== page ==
Match today is introducing new features that aim to address some of users’ complaints with modern-day dating apps — like how much time it takes to find a relevant match and how frustrating it is when users ghost one another after the initial conversation fades. As part of a new strategy to better position Match for more “emotionally mature” singles (read: adults), the company says it will begin beta testing a recommendation system called “Matched by Us,” which may pave the way for a broader matchmaking service in the future. It’s also testing an anti-ghosting feature that pushes users to either continue a conversation or unmatch the recipient instead of leaving them hanging.
The features are designed to address the challenges that face Match’s older demographic. Match users tend to be in their 30s and up, and have full lives. They’re generally ready to find relationships and settle down with a partner. That’s a different life phase than those using other Match dating apps, like Tinder, where younger users are still in a more exploratory phase and enjoy going on many dates, including casual dates.
“When we talk to our members, we hear a lot of frustration around [there being] a lot of swiping, a lot of messaging back and forth — that’s happening in the dating world more broadly,” explains Dushyant Saraph, Match’s chief product officer. “When we think about folks on our product, who don’t have a ton of time, that’s where ‘Matched by Us’ came from. Our singles don’t want to swipe through hundreds of profiles,” he says.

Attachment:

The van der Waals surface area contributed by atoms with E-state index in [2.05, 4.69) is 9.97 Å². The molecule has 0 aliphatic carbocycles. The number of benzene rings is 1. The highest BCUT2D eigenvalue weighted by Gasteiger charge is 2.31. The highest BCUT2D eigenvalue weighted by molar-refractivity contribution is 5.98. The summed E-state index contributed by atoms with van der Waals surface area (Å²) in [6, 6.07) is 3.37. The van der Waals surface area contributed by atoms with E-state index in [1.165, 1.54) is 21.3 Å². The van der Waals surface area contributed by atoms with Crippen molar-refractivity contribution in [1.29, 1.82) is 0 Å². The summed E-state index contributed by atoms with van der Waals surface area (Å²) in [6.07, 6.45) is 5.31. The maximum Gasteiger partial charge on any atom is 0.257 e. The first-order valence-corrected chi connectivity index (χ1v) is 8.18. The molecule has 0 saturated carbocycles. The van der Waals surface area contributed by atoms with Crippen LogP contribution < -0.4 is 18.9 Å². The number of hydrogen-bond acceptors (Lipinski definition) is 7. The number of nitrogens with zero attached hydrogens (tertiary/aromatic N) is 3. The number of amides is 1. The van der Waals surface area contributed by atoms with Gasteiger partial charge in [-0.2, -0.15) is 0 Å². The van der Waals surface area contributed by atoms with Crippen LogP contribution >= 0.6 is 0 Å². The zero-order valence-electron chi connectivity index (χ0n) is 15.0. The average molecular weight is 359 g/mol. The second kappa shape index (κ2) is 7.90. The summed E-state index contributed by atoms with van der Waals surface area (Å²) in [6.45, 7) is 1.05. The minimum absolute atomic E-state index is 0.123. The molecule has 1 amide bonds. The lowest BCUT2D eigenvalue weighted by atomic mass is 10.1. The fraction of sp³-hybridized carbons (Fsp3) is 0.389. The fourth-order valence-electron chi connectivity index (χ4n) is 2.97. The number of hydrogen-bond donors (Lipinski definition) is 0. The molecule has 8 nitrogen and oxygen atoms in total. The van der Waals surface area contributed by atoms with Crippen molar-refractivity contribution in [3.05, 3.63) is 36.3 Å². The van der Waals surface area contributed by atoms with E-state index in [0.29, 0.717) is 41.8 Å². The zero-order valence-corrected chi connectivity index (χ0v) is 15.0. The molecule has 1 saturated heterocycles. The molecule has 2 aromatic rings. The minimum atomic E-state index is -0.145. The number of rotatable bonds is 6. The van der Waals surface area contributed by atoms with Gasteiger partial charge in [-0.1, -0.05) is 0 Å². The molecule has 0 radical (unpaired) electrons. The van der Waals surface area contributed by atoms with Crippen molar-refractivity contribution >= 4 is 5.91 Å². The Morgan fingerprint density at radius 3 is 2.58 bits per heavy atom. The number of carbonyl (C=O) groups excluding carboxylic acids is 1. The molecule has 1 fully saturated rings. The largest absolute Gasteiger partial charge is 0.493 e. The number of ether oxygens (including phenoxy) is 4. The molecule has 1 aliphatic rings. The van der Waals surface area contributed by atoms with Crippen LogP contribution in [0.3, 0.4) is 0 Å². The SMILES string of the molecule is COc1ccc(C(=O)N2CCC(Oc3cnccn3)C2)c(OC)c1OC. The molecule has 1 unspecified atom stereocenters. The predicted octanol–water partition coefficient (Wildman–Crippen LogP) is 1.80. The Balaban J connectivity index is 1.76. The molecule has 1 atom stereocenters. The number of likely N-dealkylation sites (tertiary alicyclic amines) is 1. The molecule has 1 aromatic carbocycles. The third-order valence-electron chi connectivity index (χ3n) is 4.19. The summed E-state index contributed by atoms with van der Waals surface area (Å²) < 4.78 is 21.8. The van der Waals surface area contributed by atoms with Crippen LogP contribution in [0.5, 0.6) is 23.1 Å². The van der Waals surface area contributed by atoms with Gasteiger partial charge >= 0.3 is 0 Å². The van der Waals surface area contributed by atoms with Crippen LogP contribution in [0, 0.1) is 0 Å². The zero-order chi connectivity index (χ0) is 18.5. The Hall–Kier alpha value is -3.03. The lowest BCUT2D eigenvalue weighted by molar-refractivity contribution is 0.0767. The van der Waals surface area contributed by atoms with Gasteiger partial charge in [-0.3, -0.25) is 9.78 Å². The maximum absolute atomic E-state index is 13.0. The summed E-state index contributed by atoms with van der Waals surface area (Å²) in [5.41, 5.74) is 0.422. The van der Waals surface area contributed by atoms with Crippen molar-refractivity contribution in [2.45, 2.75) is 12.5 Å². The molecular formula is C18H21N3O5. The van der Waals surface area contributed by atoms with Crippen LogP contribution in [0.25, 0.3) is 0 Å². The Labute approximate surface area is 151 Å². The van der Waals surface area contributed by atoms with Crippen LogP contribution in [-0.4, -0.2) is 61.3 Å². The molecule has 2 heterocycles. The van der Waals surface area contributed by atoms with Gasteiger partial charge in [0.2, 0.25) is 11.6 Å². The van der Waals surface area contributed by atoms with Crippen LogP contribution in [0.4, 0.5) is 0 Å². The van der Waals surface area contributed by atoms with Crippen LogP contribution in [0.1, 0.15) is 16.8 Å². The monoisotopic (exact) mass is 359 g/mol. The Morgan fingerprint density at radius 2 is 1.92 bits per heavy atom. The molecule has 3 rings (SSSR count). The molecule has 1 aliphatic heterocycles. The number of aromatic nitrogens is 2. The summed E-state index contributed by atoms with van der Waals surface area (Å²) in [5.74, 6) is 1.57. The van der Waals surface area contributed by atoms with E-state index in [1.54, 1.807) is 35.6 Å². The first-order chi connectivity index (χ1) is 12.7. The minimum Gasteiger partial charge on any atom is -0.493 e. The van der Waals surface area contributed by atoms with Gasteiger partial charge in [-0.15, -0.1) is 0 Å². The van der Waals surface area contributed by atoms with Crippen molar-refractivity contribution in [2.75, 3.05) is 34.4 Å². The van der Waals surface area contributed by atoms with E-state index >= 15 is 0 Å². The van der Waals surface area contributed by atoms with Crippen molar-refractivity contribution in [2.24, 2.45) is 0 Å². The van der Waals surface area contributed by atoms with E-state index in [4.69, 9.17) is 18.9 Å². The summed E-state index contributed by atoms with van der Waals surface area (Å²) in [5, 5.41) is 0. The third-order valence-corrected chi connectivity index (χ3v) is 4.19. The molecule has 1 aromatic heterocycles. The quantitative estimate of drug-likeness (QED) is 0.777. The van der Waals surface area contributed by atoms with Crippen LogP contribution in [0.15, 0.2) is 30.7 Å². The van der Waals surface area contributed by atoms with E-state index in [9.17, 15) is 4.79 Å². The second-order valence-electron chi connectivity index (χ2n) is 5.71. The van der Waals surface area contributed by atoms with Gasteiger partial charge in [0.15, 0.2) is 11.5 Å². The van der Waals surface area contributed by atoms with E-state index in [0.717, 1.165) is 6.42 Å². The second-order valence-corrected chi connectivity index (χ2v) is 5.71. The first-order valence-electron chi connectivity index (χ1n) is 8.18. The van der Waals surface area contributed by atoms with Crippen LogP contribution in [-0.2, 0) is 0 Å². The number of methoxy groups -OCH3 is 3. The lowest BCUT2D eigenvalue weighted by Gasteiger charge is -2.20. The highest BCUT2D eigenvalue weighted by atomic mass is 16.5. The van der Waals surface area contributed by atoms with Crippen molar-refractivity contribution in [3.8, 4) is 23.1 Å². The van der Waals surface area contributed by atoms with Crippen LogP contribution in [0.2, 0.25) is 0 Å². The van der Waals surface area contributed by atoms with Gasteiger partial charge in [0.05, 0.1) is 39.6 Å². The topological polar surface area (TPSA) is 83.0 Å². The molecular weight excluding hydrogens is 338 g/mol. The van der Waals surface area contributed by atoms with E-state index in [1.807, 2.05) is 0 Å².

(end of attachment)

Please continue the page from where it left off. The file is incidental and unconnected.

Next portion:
The new feature, which is made available to free and paid users alike, will present one, free customized match every week, where both users can see each other and no longer have to wait for a “like” back in order to engage in a conversation.
The system works to find compatible matches by algorithmically examining a new set of preferences around users’ personalities, based on responses to questions posed in users’ Match bios.
For example, questions may ask about users’ five-year plans, their favorite weekend activities, or whether they’re open to moving somewhere new if they find the right person. The latter has become especially relevant in the new age of remote work, driven by the pandemic, which no longer requires people to live in the bigger cities where their company may be headquartered, Saraph notes.
Currently, the system will recommend a match based on a holistic view of users’ preferences, as determined by an algorithm, but the company has been internally testing adding a layer of human curation to its suggestions, as well.
In other words, Match is testing an actual match-making service.
For the time being, however, the human curation team inside Match is working in more of an R&D capacity, Saraph says.
“We’ve been flexing how many experts we need as we’re testing kind of different concepts — everything from coaching to expert picks, where we’re doing human curation,” he says. The team also works on other features, like suggesting conversation starters to keep conversations going.